For communication, an HTTP header is added to an HTTP message, and placed in a TCP/UDP message (sometimes more than one TCP/UDP message per HTTP message), which, in turn, is encapsulated (as payload) in an IP Datagram, which is encapsulated (as payload) in a Layer 2 Frame, which is sent as a signal over the transmission medium as a string of binary numbers. Each Layer 2 Frame has, in order, a Layer 2 header, an IP header, a TCP or UDP header, a HTTP header, HTTP data, etc., and finally a Layer 2 footer. Taking this explanation one step further, the IP layer includes in its header the information necessary for the packet to find its way to its final destination. More specifically, for computer-to-computer communication across networks, a source device forms packets for transmission by placing the IP address of the destination computer in the IP header of each packet involved in a communication session. The data packets are encapsulated as noted above and placed on the network and routed across the network to the destination having the specified IP address. In this specification, reference will be made to “packets,” which shall be used in its broadest sense to include, without limitation, messages, datagrams, frames and, of course, packets, unless the context requires otherwise. Accordingly, packet capture techniques may yield the HTTP header, IP address of the destination of an IP packet as well as domain identifiers from the URL of HTTP headers included in the IP packets.

Distributed Detection and Analysis System Architecture

FIG. 1A depicts an illustrative architecture of a distributed callback detection and analysis system 100, which is designed to detect callbacks from malicious code, e.g., bots, in accordance with an embodiment of the invention, and to provide the results of that analysis to facilitate detection of other bots or even botnets. The system 100 may even detect ‘zero day’ malware attacks. The term “zero day” is used to denote malware that has not been previously encountered and are previously unknown. The distributed detection and analysis system 100 is illustrated as employing a number of local analyzers 102, 104, 106 and a cloud-based or central analyzer 110. Each local analyzer 102, 104, 106 monitors outbound communications to perform local analysis, signature matching, and first stage filtering, for example, using locally stored filtering parameters and rules to detect evidence of callback communications within the monitored traffic. Even if the analysis performed by each local analyzer 102, 104, 106 fails to find significant evidence of callback communications, it may identify specific packets within the traffic as callback suspects for further analysis purposes. The central analyzer 110 is coupled for communication with the local analyzers 102, 104, 106 via one or more networks 112, 114, 116, 118. The central analyzer 110 provides globally based signature matching, a second stage filtering of the monitored traffic, for example, using rules and global parameters and an Internet search to detect evidence of callbacks for callback suspects furnished by the local analyzers 102, 104, 106. The central analyzer 110 also distributes results of its analysis to all of the local analyzers 102, 104, 106 to enhance local analyses and first stage filtering of future traffic.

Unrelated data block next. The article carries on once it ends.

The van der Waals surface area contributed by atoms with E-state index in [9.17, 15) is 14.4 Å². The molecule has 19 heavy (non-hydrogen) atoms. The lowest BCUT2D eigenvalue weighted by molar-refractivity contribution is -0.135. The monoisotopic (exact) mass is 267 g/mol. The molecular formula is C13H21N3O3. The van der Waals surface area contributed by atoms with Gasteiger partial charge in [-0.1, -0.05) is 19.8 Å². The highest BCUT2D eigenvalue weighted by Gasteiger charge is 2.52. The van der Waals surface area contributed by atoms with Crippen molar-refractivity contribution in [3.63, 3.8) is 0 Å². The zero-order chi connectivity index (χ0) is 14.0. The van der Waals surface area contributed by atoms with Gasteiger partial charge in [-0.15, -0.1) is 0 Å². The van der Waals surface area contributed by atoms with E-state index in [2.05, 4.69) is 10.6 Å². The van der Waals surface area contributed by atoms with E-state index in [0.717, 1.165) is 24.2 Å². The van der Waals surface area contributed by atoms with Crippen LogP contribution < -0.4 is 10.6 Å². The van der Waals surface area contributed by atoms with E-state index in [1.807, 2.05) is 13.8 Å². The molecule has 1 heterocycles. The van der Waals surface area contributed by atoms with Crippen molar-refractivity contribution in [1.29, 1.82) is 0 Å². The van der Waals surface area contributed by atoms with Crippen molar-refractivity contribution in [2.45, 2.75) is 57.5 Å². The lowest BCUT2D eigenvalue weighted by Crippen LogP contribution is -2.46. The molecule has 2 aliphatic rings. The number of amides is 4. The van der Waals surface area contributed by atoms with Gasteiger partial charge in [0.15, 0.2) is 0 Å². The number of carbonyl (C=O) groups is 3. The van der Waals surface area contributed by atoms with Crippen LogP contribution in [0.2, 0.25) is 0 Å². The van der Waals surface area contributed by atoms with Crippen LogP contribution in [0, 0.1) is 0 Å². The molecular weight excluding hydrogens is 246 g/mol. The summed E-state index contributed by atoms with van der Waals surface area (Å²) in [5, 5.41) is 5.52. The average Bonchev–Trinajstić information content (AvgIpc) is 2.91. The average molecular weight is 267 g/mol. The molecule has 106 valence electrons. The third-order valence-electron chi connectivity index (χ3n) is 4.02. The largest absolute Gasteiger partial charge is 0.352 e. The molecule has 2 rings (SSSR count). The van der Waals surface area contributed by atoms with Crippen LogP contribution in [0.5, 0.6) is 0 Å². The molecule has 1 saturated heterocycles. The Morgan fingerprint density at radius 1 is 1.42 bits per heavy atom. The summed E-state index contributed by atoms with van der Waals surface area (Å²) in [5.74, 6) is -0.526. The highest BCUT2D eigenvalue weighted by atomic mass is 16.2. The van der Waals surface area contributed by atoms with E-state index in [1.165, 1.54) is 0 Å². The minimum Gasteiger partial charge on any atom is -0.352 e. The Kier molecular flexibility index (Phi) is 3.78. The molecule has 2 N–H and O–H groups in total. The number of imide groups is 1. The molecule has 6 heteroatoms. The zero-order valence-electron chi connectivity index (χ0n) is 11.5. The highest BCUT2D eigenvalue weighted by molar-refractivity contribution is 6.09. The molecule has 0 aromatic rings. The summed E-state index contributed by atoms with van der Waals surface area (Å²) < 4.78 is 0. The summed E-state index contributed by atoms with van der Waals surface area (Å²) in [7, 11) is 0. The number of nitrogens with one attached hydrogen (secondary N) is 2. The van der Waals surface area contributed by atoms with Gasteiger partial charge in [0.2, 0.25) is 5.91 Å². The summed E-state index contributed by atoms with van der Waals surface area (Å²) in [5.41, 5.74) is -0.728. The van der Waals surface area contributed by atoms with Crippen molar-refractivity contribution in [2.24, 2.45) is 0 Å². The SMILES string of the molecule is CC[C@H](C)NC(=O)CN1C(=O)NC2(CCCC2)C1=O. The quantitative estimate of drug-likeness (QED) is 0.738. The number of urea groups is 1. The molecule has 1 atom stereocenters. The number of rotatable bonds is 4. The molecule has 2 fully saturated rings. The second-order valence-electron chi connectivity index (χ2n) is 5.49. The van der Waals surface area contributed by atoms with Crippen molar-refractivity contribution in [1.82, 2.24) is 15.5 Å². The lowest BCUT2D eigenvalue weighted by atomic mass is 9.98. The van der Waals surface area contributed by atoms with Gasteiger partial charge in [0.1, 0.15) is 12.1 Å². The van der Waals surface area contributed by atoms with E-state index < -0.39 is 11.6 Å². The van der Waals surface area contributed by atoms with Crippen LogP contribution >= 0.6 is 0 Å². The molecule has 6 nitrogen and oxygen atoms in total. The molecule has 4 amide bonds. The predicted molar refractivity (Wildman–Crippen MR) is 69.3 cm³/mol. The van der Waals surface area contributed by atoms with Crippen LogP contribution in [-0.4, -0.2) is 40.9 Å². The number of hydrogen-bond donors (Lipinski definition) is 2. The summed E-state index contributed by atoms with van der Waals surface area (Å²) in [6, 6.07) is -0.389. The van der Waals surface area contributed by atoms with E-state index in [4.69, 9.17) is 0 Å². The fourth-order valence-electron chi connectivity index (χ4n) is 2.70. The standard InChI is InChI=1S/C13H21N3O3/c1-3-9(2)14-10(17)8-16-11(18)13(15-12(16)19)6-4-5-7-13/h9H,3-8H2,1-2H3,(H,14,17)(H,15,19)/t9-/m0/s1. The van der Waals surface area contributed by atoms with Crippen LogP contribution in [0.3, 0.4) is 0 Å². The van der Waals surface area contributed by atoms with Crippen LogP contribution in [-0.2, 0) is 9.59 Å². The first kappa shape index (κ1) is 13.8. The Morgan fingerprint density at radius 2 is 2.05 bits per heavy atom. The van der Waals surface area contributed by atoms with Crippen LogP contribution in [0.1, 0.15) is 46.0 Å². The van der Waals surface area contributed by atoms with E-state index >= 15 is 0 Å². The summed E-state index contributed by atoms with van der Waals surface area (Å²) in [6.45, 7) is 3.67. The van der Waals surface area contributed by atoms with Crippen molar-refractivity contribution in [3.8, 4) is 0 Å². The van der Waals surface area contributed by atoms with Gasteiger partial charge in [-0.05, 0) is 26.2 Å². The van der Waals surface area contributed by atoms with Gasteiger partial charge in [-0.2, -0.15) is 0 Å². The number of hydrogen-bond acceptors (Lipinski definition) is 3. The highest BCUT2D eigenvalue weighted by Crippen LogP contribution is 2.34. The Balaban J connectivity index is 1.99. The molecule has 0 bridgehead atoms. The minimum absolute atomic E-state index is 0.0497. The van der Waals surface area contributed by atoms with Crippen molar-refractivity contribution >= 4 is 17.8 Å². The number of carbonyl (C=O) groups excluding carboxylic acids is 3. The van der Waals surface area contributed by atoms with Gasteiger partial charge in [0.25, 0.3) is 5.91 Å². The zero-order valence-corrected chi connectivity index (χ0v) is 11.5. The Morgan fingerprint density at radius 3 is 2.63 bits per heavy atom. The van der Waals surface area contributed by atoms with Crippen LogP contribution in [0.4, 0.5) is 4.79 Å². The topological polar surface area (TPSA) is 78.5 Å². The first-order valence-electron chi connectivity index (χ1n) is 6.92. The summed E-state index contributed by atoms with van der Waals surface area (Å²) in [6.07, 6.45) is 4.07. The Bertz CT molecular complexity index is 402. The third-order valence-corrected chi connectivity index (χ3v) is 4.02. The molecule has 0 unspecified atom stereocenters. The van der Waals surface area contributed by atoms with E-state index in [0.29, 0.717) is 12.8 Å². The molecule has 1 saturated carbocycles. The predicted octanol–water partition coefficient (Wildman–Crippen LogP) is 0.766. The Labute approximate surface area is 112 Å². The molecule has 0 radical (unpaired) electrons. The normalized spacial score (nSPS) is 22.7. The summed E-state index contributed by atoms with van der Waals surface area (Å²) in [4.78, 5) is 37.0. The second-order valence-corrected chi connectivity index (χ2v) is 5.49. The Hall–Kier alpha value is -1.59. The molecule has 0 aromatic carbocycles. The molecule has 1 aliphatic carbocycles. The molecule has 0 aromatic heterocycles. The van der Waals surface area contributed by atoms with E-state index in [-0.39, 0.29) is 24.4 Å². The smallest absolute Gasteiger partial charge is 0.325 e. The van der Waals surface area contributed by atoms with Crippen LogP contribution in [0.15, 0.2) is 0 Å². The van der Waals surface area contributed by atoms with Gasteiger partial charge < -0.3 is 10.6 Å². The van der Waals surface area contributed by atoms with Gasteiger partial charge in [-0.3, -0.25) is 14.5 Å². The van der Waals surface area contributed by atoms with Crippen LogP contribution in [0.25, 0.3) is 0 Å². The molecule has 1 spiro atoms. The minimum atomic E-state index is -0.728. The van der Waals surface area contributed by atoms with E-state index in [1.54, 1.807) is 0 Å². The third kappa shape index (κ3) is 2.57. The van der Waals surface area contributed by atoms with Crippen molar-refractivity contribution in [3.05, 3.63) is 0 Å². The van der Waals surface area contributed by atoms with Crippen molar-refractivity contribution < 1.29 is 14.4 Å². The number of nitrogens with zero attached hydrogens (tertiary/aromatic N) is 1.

The outbound communications monitored by the local analyzers 102, 104, 106 may contain network packets, which are normally expected to be in conformance with the HTTP protocol or other suitable protocol. While HTTP will be used as an example of a suitable protocol through the specification, the invention may be practiced with any standard protocol, preferably an application-level protocol for data communication. The network packets may be sent over networks 112, 114, 116 by computers 132, 134, 136 to one or more other computers 132, 134, 136 situated, for example, on the trusted side of the respective firewalls 120, 122, 124. The network packets may also be sent by computers 132, 134, 136 over networks 112, 114, 116 and network 118 to one or more computers, such as server 138, situated on the untrusted side of the firewall 120, 122, 124, and possibly at geographically distant location. Each local analyzer may be deployed at a respective IT facility 142, 144, 146 of an enterprise A, B, C. Each of the networks 112, 114, 116 may be proprietary networks, such as a LAN or WAN, and the network 118 may be a public network, such as the Internet. The networks 112, 114, 116, 180 may constitute, in various alternative embodiments, separate networks or sub-networks of a common network, for example. In a yet another alternative embodiment, the local analyzers 102, 104, 106 may be coupled with the central analyzer 110 via a dedicated communication link rather than a LAN or WAN.